Friday, December 4, 2015

Gene editing saves girl dying from leukaemia in world first

For the first time, gene editing has saved a little girl's life. Layla, a one-year-old girl who was dying from leukemia, was treated with an experimental form of gene therapy using genetically engineered immune cells from a donor after all other conventional treatments had failed. Normally, immune cells from the patient's body are removed, genetically altered to attack the cancerous cells, and placed back into the body. In Layla's case, she did not have enough T-cells (cells that are part of the immune system) left after cancer treatments, so a donor's cells were needed. 

If a donor's T-cells are not perfectly matched, they will recognize all cells of the recipient's body as foreign. To prevent this, the team responsible for the genetic editing disabled the gene in the donor's cells that makes the receptor that allows the T-cells to recognize foreign cells, therefore eliminating this problem. Another issue to overcome is that one of the drugs (an antibody) given to cancer patients to destroy their immune system will also destroy the donor's T-cells. To counter this, the genetics team also disabled another gene in the donor's T-cells, which made them invisible to the antibody drug.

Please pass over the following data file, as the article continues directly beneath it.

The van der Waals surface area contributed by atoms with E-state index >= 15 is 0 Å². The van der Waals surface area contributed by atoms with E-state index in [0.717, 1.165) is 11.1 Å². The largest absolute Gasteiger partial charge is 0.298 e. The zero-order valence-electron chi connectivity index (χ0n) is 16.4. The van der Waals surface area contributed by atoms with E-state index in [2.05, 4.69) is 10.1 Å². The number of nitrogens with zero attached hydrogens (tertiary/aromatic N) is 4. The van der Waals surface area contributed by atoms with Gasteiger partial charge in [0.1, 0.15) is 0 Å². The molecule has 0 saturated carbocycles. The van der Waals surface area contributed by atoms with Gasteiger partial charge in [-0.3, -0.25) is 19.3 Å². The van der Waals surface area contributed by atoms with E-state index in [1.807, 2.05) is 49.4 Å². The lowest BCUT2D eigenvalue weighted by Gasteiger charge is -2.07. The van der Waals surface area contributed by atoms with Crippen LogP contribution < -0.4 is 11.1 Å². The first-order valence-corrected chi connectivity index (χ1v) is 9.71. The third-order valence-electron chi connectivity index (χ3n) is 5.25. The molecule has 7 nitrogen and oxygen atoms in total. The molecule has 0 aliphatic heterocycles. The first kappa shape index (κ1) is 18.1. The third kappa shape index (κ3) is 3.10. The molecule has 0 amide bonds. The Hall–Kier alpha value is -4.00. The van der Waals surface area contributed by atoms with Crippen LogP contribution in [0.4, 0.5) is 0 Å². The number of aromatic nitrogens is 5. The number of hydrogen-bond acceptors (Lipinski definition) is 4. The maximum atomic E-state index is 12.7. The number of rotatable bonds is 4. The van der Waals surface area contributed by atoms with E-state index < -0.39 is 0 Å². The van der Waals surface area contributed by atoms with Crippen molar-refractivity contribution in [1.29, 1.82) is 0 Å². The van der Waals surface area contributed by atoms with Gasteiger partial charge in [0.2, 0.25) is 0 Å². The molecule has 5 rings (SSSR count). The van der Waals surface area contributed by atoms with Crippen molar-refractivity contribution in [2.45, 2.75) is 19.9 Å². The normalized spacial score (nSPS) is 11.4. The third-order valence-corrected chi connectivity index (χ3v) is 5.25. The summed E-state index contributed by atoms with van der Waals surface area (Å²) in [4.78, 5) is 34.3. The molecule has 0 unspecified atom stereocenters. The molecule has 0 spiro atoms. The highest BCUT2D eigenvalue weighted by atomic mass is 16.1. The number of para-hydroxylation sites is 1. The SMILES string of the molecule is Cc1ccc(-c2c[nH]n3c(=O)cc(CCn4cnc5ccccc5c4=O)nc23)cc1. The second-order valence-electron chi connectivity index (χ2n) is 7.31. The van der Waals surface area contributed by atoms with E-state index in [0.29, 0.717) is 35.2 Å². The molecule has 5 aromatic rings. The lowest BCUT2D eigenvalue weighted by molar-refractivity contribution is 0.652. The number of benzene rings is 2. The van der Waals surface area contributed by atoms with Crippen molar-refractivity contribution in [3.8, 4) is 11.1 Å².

The method used to disable genes can sometimes make cuts in the wrong places, which carries a small risk of causing adverse effects such as turning cells cancerous. However, Layla was given a second bone marrow transplant to restore her own immune system after three months, and these healthy immune cells recognized the donor's cells as foreign and destroyed them. Now, she no longer has any genetically modified cells in her body.

This is an amazing step forward in the fields of genetics as it relates to medicine. Clinical trials are underway in many countries using these methods, and hopefully it will lead to a permanent treatment of many different kinds of cancers.

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